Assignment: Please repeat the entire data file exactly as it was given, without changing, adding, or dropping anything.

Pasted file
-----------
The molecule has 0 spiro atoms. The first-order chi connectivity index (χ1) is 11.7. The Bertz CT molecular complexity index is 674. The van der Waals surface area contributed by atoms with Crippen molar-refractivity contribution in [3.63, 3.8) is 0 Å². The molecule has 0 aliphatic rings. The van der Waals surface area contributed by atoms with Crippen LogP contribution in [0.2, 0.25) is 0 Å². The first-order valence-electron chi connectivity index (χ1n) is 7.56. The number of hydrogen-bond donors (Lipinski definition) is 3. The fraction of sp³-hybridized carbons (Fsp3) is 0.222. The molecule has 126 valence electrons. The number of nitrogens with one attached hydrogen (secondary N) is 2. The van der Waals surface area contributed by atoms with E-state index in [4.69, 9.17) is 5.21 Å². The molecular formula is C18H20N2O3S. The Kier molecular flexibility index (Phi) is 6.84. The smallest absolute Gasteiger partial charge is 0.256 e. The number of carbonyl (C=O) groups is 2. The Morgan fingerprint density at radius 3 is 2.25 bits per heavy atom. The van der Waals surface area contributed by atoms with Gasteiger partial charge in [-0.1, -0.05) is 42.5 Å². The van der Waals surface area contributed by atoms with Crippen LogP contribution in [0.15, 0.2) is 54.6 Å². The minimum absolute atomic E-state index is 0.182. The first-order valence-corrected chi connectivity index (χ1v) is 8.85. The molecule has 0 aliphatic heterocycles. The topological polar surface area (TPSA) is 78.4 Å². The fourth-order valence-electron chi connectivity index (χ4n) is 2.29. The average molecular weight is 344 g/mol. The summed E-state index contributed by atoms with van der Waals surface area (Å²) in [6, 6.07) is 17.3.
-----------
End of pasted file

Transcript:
The molecule has 0 spiro atoms. The first-order chi connectivity index (χ1) is 11.7. The Bertz CT molecular complexity index is 674. The van der Waals surface area contributed by atoms with Crippen molar-refractivity contribution in [3.63, 3.8) is 0 Å². The molecule has 0 aliphatic rings. The van der Waals surface area contributed by atoms with Crippen LogP contribution in [0.2, 0.25) is 0 Å². The first-order valence-electron chi connectivity index (χ1n) is 7.56. The number of hydrogen-bond donors (Lipinski definition) is 3. The fraction of sp³-hybridized carbons (Fsp3) is 0.222. The molecule has 126 valence electrons. The number of nitrogens with one attached hydrogen (secondary N) is 2. The van der Waals surface area contributed by atoms with E-state index in [4.69, 9.17) is 5.21 Å². The molecular formula is C18H20N2O3S. The Kier molecular flexibility index (Phi) is 6.84. The smallest absolute Gasteiger partial charge is 0.256 e. The number of carbonyl (C=O) groups is 2. The Morgan fingerprint density at radius 3 is 2.25 bits per heavy atom. The van der Waals surface area contributed by atoms with Gasteiger partial charge in [-0.1, -0.05) is 42.5 Å². The van der Waals surface area contributed by atoms with Crippen LogP contribution in [0.15, 0.2) is 54.6 Å². The minimum absolute atomic E-state index is 0.182. The first-order valence-corrected chi connectivity index (χ1v) is 8.85. The molecule has 0 aliphatic heterocycles. The topological polar surface area (TPSA) is 78.4 Å². The fourth-order valence-electron chi connectivity index (χ4n) is 2.29. The average molecular weight is 344 g/mol. The summed E-state index contributed by atoms with van der Waals surface area (Å²) in [6, 6.07) is 17.3.